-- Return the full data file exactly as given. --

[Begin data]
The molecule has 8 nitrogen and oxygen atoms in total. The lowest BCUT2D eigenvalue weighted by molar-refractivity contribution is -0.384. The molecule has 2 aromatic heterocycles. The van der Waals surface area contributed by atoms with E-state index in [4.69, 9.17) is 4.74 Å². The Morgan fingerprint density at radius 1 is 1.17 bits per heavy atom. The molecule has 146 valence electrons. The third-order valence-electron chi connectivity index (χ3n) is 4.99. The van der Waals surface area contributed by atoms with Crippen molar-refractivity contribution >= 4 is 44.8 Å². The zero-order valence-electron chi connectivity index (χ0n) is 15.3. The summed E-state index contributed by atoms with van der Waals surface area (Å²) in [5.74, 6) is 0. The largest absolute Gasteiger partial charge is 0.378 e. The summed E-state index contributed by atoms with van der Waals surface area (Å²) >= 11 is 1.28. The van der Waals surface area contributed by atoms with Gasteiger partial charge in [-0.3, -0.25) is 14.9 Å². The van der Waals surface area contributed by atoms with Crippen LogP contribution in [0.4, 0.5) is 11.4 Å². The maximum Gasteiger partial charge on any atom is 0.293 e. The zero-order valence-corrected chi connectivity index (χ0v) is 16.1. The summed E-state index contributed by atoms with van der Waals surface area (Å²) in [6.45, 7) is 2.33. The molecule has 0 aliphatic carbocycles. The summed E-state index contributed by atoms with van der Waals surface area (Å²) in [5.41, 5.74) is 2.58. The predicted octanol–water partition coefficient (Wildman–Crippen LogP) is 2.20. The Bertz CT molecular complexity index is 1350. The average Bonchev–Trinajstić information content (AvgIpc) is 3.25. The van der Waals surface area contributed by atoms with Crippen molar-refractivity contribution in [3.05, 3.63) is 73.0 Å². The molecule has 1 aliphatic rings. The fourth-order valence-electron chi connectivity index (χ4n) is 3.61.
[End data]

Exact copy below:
The molecule has 8 nitrogen and oxygen atoms in total. The lowest BCUT2D eigenvalue weighted by molar-refractivity contribution is -0.384. The molecule has 2 aromatic heterocycles. The van der Waals surface area contributed by atoms with E-state index in [4.69, 9.17) is 4.74 Å². The Morgan fingerprint density at radius 1 is 1.17 bits per heavy atom. The molecule has 146 valence electrons. The third-order valence-electron chi connectivity index (χ3n) is 4.99. The van der Waals surface area contributed by atoms with Crippen molar-refractivity contribution >= 4 is 44.8 Å². The zero-order valence-electron chi connectivity index (χ0n) is 15.3. The summed E-state index contributed by atoms with van der Waals surface area (Å²) in [5.74, 6) is 0. The largest absolute Gasteiger partial charge is 0.378 e. The summed E-state index contributed by atoms with van der Waals surface area (Å²) >= 11 is 1.28. The van der Waals surface area contributed by atoms with Gasteiger partial charge in [-0.3, -0.25) is 14.9 Å². The van der Waals surface area contributed by atoms with Crippen LogP contribution in [0.4, 0.5) is 11.4 Å². The maximum Gasteiger partial charge on any atom is 0.293 e. The zero-order valence-corrected chi connectivity index (χ0v) is 16.1. The summed E-state index contributed by atoms with van der Waals surface area (Å²) in [6.45, 7) is 2.33. The molecule has 0 aliphatic carbocycles. The summed E-state index contributed by atoms with van der Waals surface area (Å²) in [5.41, 5.74) is 2.58. The predicted octanol–water partition coefficient (Wildman–Crippen LogP) is 2.20. The Bertz CT molecular complexity index is 1350. The average Bonchev–Trinajstić information content (AvgIpc) is 3.25. The van der Waals surface area contributed by atoms with Crippen molar-refractivity contribution in [3.05, 3.63) is 73.0 Å². The molecule has 1 aliphatic rings. The fourth-order valence-electron chi connectivity index (χ4n) is 3.61.